Big Wood Eco System
Big Wood is classified as Ancient Woodland. All woods which have been continuously woodland for over 500 years qualify as ancient woodland. In fact one can trace the area of which Big Wood forms a part back 1000 years to the Domesday Book. Ancient woodland now covers only 2% of England, far less than in the rest of Europe. Yet ancient woodland is amongst our most valuable eco systems.
Of course the trees in Big Wood have not been in existence since 1600 let alone 1086. Most of the oaks are 100 to over 200 hundred years old although there are a few over 300 years old. But the area has constantly been a woodland site through the ages. Therefore we know the soil still holds the seeds and spores of the original native species and that is why the Friends organise work parties to open up some glades by coppicing the understory and removing ground bramble and ivy as well as other invasive species such as conifers and rhododendron to let in the sunlight.
However other areas need to be left undisturbed. The plan is to leave the central section of Big Wood undisturbed because the dappled shade of this idea is an ideal environment for Wild Service trees. These trees are mainly found in and are characteristic of ancient woods. There are over 80 Wild Service trees in Big Wood.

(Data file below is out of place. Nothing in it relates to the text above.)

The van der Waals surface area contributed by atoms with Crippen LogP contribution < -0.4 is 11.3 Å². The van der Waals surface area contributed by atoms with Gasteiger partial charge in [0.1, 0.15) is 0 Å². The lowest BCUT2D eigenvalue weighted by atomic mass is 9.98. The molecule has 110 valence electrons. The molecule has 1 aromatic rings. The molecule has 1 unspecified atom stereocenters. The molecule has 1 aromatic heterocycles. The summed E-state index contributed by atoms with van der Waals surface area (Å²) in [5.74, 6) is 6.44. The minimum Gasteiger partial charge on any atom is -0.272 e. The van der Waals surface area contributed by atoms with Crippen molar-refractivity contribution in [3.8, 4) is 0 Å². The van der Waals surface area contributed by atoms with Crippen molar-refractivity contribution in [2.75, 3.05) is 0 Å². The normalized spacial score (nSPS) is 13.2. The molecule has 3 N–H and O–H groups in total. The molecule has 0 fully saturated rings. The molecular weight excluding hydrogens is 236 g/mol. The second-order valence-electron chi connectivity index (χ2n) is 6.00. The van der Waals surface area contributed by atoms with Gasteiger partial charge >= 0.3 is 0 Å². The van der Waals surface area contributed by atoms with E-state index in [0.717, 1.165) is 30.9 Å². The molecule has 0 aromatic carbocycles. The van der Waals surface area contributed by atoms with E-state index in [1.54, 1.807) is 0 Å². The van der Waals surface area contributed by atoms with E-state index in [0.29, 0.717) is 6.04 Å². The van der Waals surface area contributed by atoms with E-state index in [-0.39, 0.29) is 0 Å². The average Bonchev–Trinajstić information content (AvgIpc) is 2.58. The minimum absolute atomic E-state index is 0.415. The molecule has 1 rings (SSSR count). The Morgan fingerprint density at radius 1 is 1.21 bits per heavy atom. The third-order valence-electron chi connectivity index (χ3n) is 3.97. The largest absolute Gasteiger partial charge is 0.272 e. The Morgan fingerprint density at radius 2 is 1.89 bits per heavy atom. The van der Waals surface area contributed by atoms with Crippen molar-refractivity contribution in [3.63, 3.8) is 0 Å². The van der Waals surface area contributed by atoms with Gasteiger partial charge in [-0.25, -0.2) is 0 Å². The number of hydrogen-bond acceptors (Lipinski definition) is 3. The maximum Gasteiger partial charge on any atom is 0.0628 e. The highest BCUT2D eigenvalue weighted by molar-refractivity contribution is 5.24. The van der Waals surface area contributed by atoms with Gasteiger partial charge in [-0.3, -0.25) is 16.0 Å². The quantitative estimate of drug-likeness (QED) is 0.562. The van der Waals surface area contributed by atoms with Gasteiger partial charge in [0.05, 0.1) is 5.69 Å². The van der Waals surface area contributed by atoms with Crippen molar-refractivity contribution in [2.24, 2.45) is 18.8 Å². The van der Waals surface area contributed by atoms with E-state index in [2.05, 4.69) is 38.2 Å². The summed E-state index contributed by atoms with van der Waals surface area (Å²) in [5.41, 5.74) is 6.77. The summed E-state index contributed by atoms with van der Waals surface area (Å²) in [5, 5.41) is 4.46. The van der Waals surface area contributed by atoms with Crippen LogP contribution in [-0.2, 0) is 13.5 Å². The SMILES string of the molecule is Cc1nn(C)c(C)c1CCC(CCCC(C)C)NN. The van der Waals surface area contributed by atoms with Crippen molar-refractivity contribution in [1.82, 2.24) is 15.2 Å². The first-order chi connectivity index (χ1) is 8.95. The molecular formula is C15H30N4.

Standing dead trees and fallen debris are very important for the eco system of the wood. They provide an array of micro habitat for fungi, mosses and birds. A remarkable 40% of woodland life is dependent on this ecosystem. This is why dead standing trees are left in situ and why it is so important not to disturb piles of wood or fallen trees because they provide such an important habitat.
Woodland is important in so many ways. Trees are essential to humans as they store carbon, improve air quality, offer shade and shelter, stabilise the soil and mitigate floods as well as providing an important habitat for wild life. According to research, just looking at trees alleviates stress and being in a woodland environment helps ones’ well being.
Big Wood, Hampstead Garden Suburb